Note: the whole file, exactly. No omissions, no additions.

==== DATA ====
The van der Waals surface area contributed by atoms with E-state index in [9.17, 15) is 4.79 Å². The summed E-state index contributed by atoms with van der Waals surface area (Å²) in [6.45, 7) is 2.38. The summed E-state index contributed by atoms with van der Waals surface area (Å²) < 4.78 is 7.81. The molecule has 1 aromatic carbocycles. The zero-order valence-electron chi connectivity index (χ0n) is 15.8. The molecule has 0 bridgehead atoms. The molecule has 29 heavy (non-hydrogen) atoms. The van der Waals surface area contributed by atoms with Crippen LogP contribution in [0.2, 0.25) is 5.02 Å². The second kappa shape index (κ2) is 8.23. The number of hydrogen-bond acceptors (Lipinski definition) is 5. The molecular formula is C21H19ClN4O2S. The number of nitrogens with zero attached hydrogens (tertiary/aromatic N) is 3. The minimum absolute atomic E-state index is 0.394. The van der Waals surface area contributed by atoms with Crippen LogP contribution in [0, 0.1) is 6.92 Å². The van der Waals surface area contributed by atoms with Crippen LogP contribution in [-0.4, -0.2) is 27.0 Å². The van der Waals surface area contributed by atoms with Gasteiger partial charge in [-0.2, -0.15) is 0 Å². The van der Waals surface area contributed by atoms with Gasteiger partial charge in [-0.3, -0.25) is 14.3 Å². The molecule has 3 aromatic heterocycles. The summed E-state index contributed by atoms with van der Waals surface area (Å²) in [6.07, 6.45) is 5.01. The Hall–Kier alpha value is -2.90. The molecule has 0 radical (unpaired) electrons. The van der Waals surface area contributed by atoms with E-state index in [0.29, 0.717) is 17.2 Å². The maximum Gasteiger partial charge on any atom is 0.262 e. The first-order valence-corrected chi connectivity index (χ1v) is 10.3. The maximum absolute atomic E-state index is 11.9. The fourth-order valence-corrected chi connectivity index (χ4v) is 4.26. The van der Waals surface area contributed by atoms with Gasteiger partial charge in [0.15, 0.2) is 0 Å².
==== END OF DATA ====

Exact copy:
The van der Waals surface area contributed by atoms with E-state index in [9.17, 15) is 4.79 Å². The summed E-state index contributed by atoms with van der Waals surface area (Å²) in [6.45, 7) is 2.38. The summed E-state index contributed by atoms with van der Waals surface area (Å²) < 4.78 is 7.81. The molecule has 1 aromatic carbocycles. The zero-order valence-electron chi connectivity index (χ0n) is 15.8. The molecule has 0 bridgehead atoms. The molecule has 29 heavy (non-hydrogen) atoms. The van der Waals surface area contributed by atoms with Crippen LogP contribution in [0.2, 0.25) is 5.02 Å². The second kappa shape index (κ2) is 8.23. The number of hydrogen-bond acceptors (Lipinski definition) is 5. The molecular formula is C21H19ClN4O2S. The number of nitrogens with zero attached hydrogens (tertiary/aromatic N) is 3. The minimum absolute atomic E-state index is 0.394. The van der Waals surface area contributed by atoms with Crippen LogP contribution in [0, 0.1) is 6.92 Å². The van der Waals surface area contributed by atoms with Crippen LogP contribution in [-0.4, -0.2) is 27.0 Å². The van der Waals surface area contributed by atoms with Gasteiger partial charge in [-0.2, -0.15) is 0 Å². The van der Waals surface area contributed by atoms with Gasteiger partial charge in [-0.3, -0.25) is 14.3 Å². The molecule has 3 aromatic heterocycles. The summed E-state index contributed by atoms with van der Waals surface area (Å²) in [6.07, 6.45) is 5.01. The Hall–Kier alpha value is -2.90. The molecule has 0 radical (unpaired) electrons. The van der Waals surface area contributed by atoms with E-state index in [0.29, 0.717) is 17.2 Å². The maximum Gasteiger partial charge on any atom is 0.262 e. The first-order valence-corrected chi connectivity index (χ1v) is 10.3. The maximum absolute atomic E-state index is 11.9. The fourth-order valence-corrected chi connectivity index (χ4v) is 4.26. The van der Waals surface area contributed by atoms with Gasteiger partial charge in [0.15, 0.2) is 0 Å².